Comparison between (a) “fuel match” and (b) “fuel match phase match” operational conditions for 1600 rpm, 10.5 mg/cycle fuel. Over 93 °C TINTAKE is required to advance combustion within the metal engine to 7 CAD aTDC, while 9% EGR is required to retard APS combustion to the same CAD for the same intake temperature.

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Fig. 6

Comparison of direct (Fourier) and inverse (SFSM) solution methods. (a) Successful calibration of the finite difference model within the inverse solver. The SFSM also provides estimates of the TBC surface temperature (b), enabling comparison with measurements from the uncoated metal probe.

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Fig. 7

Surface heat flux (a) and temperature (b) profiles from the pulley-side head probe within the firing HCCI test engine. Operational parameters: 1200 rpm—11.7 mg fuel, 104 °C TINTAKE, 6% EGR (TBC engine only); 1600 rpm—10.5 mg fuel, 93 °C TINTAKE, 9% EGR (TBC engine only); 2000 rpm—10.3 mg fuel, 108 °C TINTAKE, 7% EGR (TBC engine only); and 2400 rpm—10.3 mg fuel, 103 °C TINTAKE, 0% EGR.

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Fig. 8

Summary of emissions and thermal efficiency (gross, indicated) for 1600 rpm FMPM operation, metal versus APS engine configurations. CO and hydrocarbon emission indices are reported in g/kgFuel, while thermal efficiency is reported as a percentage. (Note: Inclusion of the instrument and measurement uncertainties discussed in Appendix B allow the reported thermal efficiencies to range such that: 39.9 ≤ ηTh,Metal ≤ 40.55 and 41.1 ≤ ηTh,APS ≤ 41.77. Furthermore, reported emissions metrics are accurate within 0.2% and 0.05% of measured CO and HC, respectively. Thus, the reported trends remain statistically significant.)

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Fig. 9

Global heat loss (both instantaneous (a) and cumulative (b)) as calculated over the 90 CADs immediately following TDC firing. The APS-treated engine shows reduced heat loss over early expansion—including the CADs spanning combustion. This retention of energy in-cylinder fosters more complete oxidation of fuel, boosting combustion efficiency, while also increasing the engine cycle's thermal efficiency.

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Fig. 10

Cylinder pressure (a) and bulk gas temperature (b) for the 2400 rpm fuel match/phase match data. Phasing for both peak pressure and peak bulk temperature events are consistent between metal and APS engine configurations.

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Fig. 11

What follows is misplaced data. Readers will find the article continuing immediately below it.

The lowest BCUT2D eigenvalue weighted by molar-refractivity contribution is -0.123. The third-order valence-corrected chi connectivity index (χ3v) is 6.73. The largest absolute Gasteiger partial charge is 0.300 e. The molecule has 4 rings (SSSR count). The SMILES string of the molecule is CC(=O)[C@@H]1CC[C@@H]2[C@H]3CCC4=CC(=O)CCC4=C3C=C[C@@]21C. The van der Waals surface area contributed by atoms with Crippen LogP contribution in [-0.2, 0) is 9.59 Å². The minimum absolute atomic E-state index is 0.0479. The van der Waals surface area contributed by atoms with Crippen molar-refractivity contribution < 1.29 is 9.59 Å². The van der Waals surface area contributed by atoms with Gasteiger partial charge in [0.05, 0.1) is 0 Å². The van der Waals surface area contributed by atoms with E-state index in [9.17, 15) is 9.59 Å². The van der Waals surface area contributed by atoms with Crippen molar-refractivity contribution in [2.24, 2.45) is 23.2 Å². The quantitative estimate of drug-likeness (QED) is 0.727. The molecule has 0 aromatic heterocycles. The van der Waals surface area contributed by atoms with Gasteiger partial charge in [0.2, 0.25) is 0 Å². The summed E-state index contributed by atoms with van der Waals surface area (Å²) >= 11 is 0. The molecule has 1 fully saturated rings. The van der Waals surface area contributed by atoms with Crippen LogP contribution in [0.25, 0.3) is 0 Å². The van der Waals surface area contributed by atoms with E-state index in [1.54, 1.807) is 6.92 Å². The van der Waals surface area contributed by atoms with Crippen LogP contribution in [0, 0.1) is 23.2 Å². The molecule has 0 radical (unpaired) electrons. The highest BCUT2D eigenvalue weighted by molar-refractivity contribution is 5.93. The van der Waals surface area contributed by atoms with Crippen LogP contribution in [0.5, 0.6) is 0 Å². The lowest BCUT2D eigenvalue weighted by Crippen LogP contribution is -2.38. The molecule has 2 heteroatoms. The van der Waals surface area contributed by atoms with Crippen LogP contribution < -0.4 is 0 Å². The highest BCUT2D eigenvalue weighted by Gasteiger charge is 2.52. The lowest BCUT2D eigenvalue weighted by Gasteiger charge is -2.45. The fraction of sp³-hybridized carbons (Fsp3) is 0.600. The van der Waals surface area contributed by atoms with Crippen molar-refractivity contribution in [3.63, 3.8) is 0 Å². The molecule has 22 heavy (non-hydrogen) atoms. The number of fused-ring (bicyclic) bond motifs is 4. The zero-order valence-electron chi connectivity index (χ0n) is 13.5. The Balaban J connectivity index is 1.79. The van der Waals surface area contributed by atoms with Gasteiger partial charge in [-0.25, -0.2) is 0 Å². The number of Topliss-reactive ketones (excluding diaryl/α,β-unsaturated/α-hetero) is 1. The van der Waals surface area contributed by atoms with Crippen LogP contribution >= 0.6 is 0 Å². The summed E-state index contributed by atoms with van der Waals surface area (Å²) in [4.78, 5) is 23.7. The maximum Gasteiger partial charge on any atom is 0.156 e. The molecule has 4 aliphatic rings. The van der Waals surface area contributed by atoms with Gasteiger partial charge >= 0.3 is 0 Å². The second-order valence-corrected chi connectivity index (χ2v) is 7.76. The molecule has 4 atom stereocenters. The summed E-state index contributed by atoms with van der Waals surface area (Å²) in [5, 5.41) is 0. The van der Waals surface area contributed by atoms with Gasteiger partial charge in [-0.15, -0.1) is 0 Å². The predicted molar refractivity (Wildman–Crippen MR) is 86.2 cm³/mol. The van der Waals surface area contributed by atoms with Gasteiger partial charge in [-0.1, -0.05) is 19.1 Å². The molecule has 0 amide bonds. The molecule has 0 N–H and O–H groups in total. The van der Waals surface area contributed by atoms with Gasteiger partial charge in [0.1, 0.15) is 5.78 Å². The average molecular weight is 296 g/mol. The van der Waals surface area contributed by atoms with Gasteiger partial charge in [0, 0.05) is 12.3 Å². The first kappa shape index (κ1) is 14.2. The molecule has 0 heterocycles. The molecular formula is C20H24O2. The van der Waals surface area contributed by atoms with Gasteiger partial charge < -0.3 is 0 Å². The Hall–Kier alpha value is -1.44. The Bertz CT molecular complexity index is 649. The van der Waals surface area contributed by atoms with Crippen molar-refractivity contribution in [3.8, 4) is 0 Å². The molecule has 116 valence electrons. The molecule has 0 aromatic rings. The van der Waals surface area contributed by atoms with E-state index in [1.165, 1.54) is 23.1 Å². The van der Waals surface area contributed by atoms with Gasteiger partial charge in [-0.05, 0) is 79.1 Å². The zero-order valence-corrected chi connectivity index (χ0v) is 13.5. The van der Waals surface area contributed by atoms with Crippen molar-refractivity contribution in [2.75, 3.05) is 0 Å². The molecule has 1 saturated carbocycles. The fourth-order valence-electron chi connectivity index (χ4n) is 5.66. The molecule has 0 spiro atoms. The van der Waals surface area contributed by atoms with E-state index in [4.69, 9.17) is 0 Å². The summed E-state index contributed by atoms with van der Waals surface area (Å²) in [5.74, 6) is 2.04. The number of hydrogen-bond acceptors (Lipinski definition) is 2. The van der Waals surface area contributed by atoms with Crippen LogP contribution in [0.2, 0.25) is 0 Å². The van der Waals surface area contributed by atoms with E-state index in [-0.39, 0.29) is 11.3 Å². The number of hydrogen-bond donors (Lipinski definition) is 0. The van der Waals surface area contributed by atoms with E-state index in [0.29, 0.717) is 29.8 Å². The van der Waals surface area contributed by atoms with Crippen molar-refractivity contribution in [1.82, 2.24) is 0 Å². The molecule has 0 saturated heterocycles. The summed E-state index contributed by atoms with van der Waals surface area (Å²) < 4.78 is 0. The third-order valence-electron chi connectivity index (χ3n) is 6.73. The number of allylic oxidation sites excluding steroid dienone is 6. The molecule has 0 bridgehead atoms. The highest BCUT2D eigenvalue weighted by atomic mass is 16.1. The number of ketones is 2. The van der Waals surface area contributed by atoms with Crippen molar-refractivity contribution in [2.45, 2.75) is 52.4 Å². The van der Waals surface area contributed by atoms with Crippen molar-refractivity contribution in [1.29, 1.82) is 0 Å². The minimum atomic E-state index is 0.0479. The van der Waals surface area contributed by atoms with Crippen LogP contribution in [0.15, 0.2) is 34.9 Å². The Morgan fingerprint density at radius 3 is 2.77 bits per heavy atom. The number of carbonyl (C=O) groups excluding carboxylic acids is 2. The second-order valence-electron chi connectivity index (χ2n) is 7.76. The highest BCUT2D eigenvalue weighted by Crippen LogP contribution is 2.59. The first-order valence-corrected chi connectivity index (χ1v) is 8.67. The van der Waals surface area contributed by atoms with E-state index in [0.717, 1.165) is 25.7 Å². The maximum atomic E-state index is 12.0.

Raw sub-TBC temperature measurements for 400 consecutive cycles of radiation chamber data. (For clarity, every eighth cycle is plotted.)

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Fig. 12

Phase-averaged temperature data with additional prefiltering applied. The 95% confidence interval is overlaid.

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Fig. 13

Raw sub-TBC temperature measurements collected over 500 consecutive fired engine cycles under fuel match/phase match conditions: 1200 rpm, 11.7 mg/cycle of fuel, 104 °C TIntake, 6% EGR. For clarity, every tenth cycle is plotted.

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Fig. 14

Phase-averaged engine temperature data (1200 rpm, firing, fuel match/phase match conditions) with additional prefiltering applied. The 95% confidence interval is overlaid.

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Fig. 15

Raw cylinder pressure measurements collected over 500 consecutive fired cycles under fuel match/phase match conditions: 1200 rpm, 11.7 mg/cycle of fuel, 104 °C TIntake, 6% EGR. For clarity, every tenth cycle is plotted.

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Fig. 16

Phase-averaged cylinder pressure data (1200 rpm, firing) with additional prefiltering applied. A 95% confidence interval is also shown. High-pressure region is magnified to show detail.

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Fig. 17

SFSM versus Fourier surface heat flux results for ex situ radiation chamber temperature measurements. The SFSM results are bounded by the standard deviation (±) of the surface heat flux estimate. This interval is calculated using the filter coefficient approach described in Appendix B.

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Fig. 18

SFSM versus Fourier surface heat flux results for in situ engine temperature measurements obtained for 1200 rpm FMPM operational conditions. SFSM results are bounded by the standard deviation (±) of the surface heat flux estimate. Note the decreased SFSM uncertainty over closed-cycle CADs.